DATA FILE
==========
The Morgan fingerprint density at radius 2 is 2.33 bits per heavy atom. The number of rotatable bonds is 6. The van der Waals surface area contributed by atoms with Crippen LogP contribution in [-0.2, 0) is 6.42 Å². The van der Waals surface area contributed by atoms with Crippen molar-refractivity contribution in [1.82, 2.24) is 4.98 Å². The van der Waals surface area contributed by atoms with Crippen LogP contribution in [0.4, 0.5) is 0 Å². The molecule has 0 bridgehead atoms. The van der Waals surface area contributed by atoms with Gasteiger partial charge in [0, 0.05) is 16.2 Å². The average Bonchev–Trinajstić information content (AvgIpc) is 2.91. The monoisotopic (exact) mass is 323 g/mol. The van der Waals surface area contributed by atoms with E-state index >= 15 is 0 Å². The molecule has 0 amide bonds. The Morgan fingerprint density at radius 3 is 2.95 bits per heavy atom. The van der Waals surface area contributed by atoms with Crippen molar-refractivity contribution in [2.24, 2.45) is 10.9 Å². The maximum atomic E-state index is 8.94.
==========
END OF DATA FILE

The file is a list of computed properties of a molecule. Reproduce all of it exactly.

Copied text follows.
The Morgan fingerprint density at radius 2 is 2.33 bits per heavy atom. The number of rotatable bonds is 6. The van der Waals surface area contributed by atoms with Crippen LogP contribution in [-0.2, 0) is 6.42 Å². The van der Waals surface area contributed by atoms with Crippen molar-refractivity contribution in [1.82, 2.24) is 4.98 Å². The van der Waals surface area contributed by atoms with Crippen LogP contribution in [0.4, 0.5) is 0 Å². The molecule has 0 bridgehead atoms. The van der Waals surface area contributed by atoms with Gasteiger partial charge in [0, 0.05) is 16.2 Å². The average Bonchev–Trinajstić information content (AvgIpc) is 2.91. The monoisotopic (exact) mass is 323 g/mol. The van der Waals surface area contributed by atoms with E-state index >= 15 is 0 Å². The molecule has 0 amide bonds. The Morgan fingerprint density at radius 3 is 2.95 bits per heavy atom. The van der Waals surface area contributed by atoms with Crippen molar-refractivity contribution in [2.24, 2.45) is 10.9 Å². The maximum atomic E-state index is 8.94.